So, where does that leave folks who don’t reliably store and retrieve the orthographically correct letter sequences that make up the words of our language? What do they do when they want to use a really cool word in a story like ‘frantic’ or ‘panicked’ to describe a high-emotion moment in a story? Do we doom them to safer but less descriptive words like ‘sad’ or ‘worry’ because they’re more likely to be able to spell these and avoid embarrassment?

What if that student, at that moment, can recall:

Whether the student has learned and practised that rule in tier 1 (whole classroom) instruction or in intervention, the fact is that if the program is a good one, they’ve received a lot of repeated exposure to the spelling rule and plenty of practice using it. It’s not as if it’s been taught once and then been expected to use it (BTW, that’s what can cause cognitive overload).

For this student, even though stopping and retrieving this rule will take them a moment, it does give them a chance to use this higher-level vocabulary word in their story instead of jumping to safe bets like ‘sad’ or having to grammatically re-structure the sentence so they can use ‘worry’ instead of ‘worried’ (there’s more cognitive overload).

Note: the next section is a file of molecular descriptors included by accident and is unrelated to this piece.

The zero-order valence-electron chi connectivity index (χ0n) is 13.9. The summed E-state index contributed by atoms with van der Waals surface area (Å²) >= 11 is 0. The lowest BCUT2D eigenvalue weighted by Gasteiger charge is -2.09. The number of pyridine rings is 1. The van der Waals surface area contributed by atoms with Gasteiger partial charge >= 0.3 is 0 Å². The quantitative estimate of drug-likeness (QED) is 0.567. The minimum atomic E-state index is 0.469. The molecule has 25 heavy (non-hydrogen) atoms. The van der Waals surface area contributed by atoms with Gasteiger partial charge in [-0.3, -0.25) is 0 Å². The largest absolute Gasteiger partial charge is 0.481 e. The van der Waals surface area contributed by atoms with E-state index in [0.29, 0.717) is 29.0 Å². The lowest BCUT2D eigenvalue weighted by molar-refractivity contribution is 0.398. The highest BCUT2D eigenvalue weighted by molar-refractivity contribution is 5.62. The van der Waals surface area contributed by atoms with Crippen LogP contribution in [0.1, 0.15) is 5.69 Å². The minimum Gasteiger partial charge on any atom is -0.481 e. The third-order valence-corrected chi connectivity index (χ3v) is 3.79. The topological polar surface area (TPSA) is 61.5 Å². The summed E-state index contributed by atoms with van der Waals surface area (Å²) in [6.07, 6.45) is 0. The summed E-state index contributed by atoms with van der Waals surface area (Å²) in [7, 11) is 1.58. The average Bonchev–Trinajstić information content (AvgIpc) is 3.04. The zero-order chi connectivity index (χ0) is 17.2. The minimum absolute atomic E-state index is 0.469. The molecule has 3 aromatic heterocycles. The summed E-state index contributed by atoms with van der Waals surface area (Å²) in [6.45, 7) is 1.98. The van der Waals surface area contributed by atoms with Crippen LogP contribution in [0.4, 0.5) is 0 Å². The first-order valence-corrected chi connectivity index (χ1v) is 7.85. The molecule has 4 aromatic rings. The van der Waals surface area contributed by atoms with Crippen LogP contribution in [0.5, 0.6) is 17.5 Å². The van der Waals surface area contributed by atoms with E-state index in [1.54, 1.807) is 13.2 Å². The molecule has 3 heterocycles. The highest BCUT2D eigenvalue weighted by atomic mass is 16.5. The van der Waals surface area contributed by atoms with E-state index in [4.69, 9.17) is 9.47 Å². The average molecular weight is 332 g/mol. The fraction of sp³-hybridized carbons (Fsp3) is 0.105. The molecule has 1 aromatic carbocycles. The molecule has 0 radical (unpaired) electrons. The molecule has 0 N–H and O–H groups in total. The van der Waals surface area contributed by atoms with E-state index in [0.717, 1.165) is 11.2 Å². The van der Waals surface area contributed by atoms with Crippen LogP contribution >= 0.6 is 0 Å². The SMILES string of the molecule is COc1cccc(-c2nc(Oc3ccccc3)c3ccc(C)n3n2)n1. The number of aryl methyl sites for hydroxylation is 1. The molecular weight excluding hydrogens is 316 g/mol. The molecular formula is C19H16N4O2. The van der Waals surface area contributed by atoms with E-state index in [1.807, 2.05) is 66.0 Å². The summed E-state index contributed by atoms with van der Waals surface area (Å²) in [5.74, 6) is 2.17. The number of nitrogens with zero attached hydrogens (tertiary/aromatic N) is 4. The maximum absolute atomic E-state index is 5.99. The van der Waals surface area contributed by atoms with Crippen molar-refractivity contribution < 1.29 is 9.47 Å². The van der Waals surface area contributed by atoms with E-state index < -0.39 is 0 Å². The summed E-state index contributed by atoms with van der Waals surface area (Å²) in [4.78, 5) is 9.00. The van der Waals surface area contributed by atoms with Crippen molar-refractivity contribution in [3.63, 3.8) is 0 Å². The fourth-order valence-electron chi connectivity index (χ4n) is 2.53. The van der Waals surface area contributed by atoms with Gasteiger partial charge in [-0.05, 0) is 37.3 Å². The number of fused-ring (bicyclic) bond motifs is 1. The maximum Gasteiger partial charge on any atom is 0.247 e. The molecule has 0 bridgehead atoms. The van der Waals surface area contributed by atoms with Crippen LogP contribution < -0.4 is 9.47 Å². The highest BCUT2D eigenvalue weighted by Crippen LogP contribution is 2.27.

By the way, there’s also a spelling rule that teaches students how to add -ed to ‘worry’ as well!

Philomena Ott, a giant in this space, tells us, quite correctly, that “Learning rules is not an infallible way to teach spelling”. She’s right. Being able to recite a rule doesn’t even come close to guaranteeing a student will then spell every word which a rule applies flawlessly, forever, “But it puts down markers, charts unknown territory and can prevent the dyslexic child from floundering in the quagmire of English spelling.”

(How to Detect and Manage Dyslexia by Philomena Ott)

Now, Philomena Ott is specifically referring to students with dyslexia. However, students with dyslexia or spelling difficulties that are dyslexic-like make up a large percentage of the population—some say up to twenty percent. Even if these students’ phonological difficulties are remediated, their orthographic difficulties persist due to their difficulty with storing and retrieving the correct letter strings of our complicated spelling system. 

I’ve not found one shred of evidence to suggest that teaching spelling rules to already strong spellers holds them back in any way. In fact, knowledge of the most important rules that govern English orthography sparks much interest in more capable spellers and encourages more risk-taking when spelling. 

When English spelling was standardised, around the time of the writing of the first dictionary by Samuel Johnson, rules were decided upon to govern the spelling of English words.

Why on earth would we withhold them?

Playberry Laser T1-2 is a teacher-supportive multisensory literacy resource for primary teachers to support their teaching in line with research. We’ve taken the planning and resource design load to free teachers to focus on building content knowledge and sharpening their delivery in line with Rosenshine’s Principles of Instruction.